When a polio case was detected in Sabah last year, the source was an undocumented person. The question here is who is paying for the vaccination against polio for this group? If there is no clear policy for non-citizens in the process of providing Covid-19 vaccines, the effort to create herd immunity will not be achieved. 

The Malaysian Statistics Department in 2010 stated there were an estimated 1.2 undocumented and stateless people in Sabah then. The total population of Sabah as of 2019 is 3.9 million. This means, 1 in 3 of the Sabah population is a stateless or undocumented person. This is a social structure that needs specific attention compared to other regions in Malaysia. 

It is hoped any strategic communication committee formed by the government to educate the public on accepting the Covid-19 vaccine will factor in the above scenario, and not only place its focus on anti-vaxxers. A detailed assessment on the knowledge, attitude and behaviour or practice of Malaysians and the undocumented or stateless needs to be done in advance, before the arrival of a vaccine early next year. 

An understanding towards the knowledge, attitude and practice of Malaysians towards a Covid-19 vaccine will help in designing a strategic communication approach or effective information dissemination that not only reduces the threat from the anti-vaccination group but also influences positively the undocumented or stateless. It does not matter if vaccines for non-citizens are eventually funded by the government or by international humanitarian agencies – efforts to convince the stateless or undocumented to accept the vaccine needs to be done in advance.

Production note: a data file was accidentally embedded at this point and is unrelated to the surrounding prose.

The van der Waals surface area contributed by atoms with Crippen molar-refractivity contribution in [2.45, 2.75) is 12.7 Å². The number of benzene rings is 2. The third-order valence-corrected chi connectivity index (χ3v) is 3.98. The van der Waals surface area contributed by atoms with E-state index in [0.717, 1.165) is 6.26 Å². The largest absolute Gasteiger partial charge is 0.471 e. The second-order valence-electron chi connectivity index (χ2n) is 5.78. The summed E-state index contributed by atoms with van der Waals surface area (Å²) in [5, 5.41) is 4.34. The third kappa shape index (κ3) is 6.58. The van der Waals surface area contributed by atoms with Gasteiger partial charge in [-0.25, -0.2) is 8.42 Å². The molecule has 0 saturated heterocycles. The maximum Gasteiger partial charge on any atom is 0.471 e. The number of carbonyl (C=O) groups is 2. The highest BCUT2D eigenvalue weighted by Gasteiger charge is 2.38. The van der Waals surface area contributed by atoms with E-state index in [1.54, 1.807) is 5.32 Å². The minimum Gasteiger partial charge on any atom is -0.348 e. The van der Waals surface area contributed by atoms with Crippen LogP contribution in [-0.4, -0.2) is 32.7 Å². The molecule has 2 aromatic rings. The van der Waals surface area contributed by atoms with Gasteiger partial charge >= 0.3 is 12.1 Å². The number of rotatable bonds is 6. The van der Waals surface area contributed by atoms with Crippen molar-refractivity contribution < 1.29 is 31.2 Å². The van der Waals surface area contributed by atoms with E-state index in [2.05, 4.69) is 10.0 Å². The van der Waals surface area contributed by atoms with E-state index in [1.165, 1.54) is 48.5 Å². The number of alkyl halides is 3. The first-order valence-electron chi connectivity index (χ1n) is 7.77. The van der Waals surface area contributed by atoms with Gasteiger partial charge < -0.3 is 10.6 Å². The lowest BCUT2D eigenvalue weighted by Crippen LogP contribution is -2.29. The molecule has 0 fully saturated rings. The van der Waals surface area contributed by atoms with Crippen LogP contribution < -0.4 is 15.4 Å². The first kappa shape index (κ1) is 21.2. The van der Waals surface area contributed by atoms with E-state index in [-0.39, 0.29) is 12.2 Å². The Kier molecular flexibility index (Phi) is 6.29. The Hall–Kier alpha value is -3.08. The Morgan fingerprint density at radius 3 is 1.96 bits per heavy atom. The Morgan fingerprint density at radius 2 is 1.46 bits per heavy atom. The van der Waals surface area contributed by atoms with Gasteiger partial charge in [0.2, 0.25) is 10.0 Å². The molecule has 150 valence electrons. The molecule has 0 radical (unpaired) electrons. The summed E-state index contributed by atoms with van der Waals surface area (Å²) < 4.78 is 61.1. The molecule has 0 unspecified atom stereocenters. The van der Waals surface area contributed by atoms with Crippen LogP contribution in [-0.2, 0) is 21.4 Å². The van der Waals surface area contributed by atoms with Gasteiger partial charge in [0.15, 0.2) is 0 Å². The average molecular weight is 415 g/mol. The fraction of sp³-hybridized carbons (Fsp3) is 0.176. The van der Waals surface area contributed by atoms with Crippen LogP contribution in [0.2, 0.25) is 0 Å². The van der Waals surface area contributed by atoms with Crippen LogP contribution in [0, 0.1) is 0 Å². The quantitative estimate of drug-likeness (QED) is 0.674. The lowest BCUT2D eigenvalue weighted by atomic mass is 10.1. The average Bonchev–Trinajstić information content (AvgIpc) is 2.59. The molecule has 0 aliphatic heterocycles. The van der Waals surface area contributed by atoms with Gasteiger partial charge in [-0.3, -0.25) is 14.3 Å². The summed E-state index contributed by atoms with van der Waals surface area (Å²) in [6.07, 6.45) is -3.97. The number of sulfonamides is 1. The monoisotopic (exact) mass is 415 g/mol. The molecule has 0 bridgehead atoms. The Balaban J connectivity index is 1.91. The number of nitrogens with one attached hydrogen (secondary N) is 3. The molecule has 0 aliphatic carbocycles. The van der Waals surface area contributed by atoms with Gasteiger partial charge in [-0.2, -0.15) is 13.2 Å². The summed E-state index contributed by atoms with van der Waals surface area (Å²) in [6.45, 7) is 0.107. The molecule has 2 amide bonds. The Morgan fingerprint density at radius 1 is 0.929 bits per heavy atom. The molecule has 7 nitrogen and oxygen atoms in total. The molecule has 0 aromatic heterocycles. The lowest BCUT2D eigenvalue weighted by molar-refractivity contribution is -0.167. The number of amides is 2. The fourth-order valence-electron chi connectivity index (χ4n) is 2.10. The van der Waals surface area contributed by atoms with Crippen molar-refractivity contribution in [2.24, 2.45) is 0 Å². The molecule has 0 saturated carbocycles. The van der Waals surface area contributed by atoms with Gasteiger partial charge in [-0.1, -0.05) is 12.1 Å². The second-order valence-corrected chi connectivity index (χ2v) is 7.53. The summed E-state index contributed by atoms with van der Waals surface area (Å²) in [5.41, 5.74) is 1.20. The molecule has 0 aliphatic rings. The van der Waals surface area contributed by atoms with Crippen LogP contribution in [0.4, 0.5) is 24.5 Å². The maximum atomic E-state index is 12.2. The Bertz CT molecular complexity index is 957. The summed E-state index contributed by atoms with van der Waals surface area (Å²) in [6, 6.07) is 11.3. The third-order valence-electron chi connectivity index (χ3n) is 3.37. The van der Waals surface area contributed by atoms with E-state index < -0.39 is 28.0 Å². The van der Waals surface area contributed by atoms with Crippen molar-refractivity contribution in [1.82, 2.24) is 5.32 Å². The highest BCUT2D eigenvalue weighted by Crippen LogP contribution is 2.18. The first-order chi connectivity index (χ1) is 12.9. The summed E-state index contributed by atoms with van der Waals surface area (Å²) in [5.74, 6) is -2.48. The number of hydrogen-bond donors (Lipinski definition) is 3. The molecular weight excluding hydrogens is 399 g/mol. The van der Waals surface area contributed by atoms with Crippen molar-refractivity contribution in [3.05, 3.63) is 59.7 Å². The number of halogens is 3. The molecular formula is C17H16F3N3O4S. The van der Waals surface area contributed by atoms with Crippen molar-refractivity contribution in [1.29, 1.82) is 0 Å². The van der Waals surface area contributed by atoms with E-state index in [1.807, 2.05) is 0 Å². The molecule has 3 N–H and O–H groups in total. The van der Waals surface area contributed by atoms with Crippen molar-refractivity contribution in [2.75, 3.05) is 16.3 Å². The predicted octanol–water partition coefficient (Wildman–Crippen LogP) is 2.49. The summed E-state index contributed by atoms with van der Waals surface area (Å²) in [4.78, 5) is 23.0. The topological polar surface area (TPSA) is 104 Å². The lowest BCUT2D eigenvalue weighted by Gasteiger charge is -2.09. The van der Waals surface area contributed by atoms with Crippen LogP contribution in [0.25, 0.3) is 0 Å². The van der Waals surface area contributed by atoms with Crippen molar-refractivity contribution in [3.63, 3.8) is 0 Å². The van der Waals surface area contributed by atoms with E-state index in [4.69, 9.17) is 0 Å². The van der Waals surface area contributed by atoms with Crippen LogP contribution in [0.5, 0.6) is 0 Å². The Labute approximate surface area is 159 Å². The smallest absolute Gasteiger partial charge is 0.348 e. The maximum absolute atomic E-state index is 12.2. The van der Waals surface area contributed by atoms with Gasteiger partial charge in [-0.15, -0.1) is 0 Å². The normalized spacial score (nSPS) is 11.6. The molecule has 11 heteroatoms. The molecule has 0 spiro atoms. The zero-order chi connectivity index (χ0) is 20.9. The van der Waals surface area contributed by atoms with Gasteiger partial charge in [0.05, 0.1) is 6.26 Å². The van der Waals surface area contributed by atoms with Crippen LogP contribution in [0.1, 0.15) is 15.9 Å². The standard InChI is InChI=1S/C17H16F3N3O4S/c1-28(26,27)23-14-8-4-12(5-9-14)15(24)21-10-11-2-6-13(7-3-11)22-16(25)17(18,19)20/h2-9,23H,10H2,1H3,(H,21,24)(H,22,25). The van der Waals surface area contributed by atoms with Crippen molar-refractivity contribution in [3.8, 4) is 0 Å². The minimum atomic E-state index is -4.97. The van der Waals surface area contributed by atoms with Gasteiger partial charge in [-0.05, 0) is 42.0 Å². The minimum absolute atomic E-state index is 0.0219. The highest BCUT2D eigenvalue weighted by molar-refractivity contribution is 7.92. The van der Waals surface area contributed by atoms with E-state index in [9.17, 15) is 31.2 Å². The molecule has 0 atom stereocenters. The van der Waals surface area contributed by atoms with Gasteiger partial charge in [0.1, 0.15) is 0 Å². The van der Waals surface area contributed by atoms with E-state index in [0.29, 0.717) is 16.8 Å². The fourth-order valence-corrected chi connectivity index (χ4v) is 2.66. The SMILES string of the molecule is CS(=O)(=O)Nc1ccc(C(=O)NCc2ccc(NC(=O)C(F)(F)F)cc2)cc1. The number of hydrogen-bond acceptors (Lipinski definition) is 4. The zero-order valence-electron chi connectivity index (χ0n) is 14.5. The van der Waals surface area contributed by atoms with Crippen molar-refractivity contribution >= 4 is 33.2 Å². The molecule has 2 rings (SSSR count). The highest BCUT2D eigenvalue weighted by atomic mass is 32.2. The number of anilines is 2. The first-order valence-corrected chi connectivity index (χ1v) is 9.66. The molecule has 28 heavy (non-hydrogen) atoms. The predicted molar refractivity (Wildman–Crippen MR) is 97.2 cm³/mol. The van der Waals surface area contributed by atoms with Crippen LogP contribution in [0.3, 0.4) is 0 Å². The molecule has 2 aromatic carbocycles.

The scenario in Sabah of tracking down undocumented persons and testing them for the virus is an important lesson in public health. If early steps are not taken to provide an understanding to this community on the benefit of the vaccine, any effort to create herd immunity may fail.

In the larger context, a failure to create herd immunity will obstruct efforts by the government to pull Malaysia out of the threat of this pandemic. A conducive scenario on the ground in accepting vaccination will boost the process to put an end to Covid-19 in Malaysia. 

The Sabah economic model: A general overview
By: Dr. Rafiq Idris SINCE the formation of Malaysia in 1963, Sabah has accomplished many things in terms of economic...
Read More
Factors Sabah must consider when Covid vaccine available
Factors Sabah must consider when Covid vaccine available By: Dr. Latif Lai (Head of the UMS-UNICEF Communication for Development (C4D)...
Read More
Tapping into muzara’a, musaqah and mugharasah potentials
By Dr Hanudin Amin ALTHOUGH Islamic banking in Malaysia has been prospered and dynamically moulded, not much effort has been...
Read More
Tapping into istisna potentials in retail markets
By Dr Hanudin Amin ISTISNA is grasped as a contract whereby a seller sells to a buyer an asset which...
Read More
Does cannibalization occur in Islamic products?
By Dr Hanudin Amin EXPERIENCE is grasped when one can generate a sufficient amount of cogent knowledge and soft skills...
Read More

FOLLOW US @

QUICK LINKS

  •  Staff Directory
  • Staff Portal
  •  Student Portal
  •  SmartUMS
  •  E-Respon
  • Covid 19 :UMS Update

OTHER LINKS

  •  UMS Map
  • Open Data
  • Sabah State Government Portal
  • Minister of Higher Education (MOHE)
  • MAMPU
  • MyGovernment Portal (MyGov)
  • UMS Investment Holdings Sdn. Bhd.